Oscar Munoz, the chief executive of United Airlines, called the episode "an upsetting event to all of us here at United".
Facebook footage showed a screaming man being pulled from his seat on an overbooked, Louisville-bound flight from Chicago's O'Hare International Airport on Sunday. FILE- In this June 2, 2016, file photo, United Airlines CEO Oscar Munoz delivers remarks in NY, during a presentation of the carrier's new Polaris service.
"Who wants to be pulled off a flight?" she said.
In Bridges' video, a woman can be heard asking "Can't they rent a vehicle for the pilots and have them drive?" before two of the uniformed men reach into the passenger's seat and yank him from his chair. The video ends before anything else is shown.
A man's refusal to give up his seat on an overbooked United Airlines flight led to an upsetting scene Sunday night.
Lukacs also challenged the process of overbooked flights, but the Canadian Transportation Agency ruled it is allowed.
The airline had randomly asked passengers to give up seats voluntarily so that some staff could take the plane to Louisville.
"Treating our customers and each other with respect and dignity is at the core of who we are, and we must always remember this no matter how challenging the situation", he wrote. "Further details on the removed customer should be directed to authorities". Jayse D. Anspach, another passenger of United Flight 3411 wrote on twitter. Her husband, Tyler Bridges, said United offered vouchers and a hotel stay for volunteers to give up their seats.
Precautionary recall of salads announced by Fresh Express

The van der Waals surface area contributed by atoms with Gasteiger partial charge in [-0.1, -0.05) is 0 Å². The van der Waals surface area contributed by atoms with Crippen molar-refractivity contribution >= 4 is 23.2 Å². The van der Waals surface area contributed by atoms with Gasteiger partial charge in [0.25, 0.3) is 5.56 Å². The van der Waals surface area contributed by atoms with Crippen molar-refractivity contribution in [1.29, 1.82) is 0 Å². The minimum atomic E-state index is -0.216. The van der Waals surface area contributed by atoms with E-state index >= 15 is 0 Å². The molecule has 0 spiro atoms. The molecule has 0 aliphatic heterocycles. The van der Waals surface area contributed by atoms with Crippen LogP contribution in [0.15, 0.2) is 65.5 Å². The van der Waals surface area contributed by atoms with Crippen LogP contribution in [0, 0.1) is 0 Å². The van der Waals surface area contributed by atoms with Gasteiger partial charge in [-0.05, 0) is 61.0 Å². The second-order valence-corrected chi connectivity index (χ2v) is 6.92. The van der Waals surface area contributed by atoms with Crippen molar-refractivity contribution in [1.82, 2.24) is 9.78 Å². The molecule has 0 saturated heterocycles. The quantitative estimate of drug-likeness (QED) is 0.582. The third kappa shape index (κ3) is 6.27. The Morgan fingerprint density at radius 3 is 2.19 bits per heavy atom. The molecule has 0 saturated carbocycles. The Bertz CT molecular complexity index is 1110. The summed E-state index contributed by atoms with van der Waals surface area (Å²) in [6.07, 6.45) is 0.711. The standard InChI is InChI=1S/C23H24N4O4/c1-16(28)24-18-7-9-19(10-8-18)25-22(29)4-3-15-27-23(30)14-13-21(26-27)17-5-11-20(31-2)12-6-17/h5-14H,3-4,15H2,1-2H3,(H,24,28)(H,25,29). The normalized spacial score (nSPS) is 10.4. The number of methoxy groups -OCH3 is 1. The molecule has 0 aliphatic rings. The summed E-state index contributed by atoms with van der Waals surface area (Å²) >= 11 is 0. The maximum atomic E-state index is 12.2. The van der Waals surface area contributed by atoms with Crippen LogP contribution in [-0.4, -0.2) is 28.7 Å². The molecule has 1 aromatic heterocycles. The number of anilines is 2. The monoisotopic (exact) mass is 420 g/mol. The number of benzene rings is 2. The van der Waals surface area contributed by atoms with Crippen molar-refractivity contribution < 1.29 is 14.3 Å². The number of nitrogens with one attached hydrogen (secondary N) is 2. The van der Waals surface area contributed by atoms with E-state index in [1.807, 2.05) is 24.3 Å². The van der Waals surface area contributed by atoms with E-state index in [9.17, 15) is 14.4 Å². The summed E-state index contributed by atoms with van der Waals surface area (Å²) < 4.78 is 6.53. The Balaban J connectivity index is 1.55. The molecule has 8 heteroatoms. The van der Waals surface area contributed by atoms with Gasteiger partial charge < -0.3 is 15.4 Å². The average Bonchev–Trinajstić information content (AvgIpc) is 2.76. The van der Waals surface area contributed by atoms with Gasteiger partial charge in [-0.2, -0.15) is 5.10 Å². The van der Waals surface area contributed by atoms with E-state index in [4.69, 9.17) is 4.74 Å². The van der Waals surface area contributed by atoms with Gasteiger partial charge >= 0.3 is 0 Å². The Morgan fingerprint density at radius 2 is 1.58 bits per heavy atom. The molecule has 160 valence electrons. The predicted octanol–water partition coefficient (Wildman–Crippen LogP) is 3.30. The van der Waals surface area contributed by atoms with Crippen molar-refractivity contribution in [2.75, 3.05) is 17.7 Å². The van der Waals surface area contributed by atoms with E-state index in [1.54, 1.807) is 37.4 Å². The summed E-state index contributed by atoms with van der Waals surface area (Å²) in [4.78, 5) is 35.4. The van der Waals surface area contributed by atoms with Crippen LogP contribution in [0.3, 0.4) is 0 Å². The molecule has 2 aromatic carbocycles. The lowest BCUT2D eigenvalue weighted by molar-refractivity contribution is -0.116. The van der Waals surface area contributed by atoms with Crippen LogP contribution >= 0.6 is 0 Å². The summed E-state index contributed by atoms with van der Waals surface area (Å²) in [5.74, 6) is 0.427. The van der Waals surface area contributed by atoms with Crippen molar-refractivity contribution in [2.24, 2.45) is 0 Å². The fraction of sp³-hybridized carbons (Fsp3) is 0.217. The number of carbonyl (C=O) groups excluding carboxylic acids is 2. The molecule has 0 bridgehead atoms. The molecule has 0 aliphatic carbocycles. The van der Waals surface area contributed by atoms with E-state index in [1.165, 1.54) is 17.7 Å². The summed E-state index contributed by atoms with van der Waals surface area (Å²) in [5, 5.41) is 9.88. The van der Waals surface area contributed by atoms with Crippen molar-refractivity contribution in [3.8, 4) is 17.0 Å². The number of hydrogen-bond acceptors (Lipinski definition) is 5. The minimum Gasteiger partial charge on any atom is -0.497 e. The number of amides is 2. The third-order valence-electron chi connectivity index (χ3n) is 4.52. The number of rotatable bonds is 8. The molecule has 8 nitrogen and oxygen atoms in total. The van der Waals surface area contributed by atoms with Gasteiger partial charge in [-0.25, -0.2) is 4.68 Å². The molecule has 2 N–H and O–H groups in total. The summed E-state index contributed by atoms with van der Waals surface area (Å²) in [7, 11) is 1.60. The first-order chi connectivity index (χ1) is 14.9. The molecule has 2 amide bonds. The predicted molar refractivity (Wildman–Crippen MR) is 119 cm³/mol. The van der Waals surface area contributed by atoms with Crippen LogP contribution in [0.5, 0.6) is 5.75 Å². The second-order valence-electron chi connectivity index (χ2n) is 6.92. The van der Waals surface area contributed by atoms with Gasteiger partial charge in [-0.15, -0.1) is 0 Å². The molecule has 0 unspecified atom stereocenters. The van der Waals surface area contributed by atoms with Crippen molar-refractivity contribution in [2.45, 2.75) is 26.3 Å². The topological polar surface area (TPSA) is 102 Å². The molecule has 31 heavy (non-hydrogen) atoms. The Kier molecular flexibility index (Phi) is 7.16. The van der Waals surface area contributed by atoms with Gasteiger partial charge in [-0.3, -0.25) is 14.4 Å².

The salads were carried at the retailer's stores across the Southeastern region of the United States. The CDC notes that transmission of rabies through eating a rabid animal would be extremely unlikely.
"While it is legal for airlines to involuntarily bump passengers from an oversold flight when there are not enough volunteers, it is the airline's responsibility to determine its own fair boarding priorities", a spokesperson said.
Three passengers accepted the offer, but the man dragged off the plane obviously did not. The man refused to leave, which led to security personnel dragging him from his seat. Officers followed him to the back of the plane. Bridges said the passengers were told to go back to the gate so that officials could "tidy up" the plane before taking off.
That mass frenzy has generated tens of thousands of tweets about United Airlines on Monday; many insisting they will never fly United again.
Four crew members needed to get on the flight in order to work another one in Louisville or else that flight would be canceled, airline spokeswoman Maddie King said.
When no passengers volunteered their seats, the flight crew announced that they would select the four who would be removed from the flight.
Some people took to Twitter to criticize how United handled the situation, while others weren't sure of what to do.
As video of the incident spread, United came under intense criticism for its handling of the situation, with people pledging to boycott the airline.
United spokesman Charlie Hobart said airline employees named four customers who had to leave the plane and that three of them did so.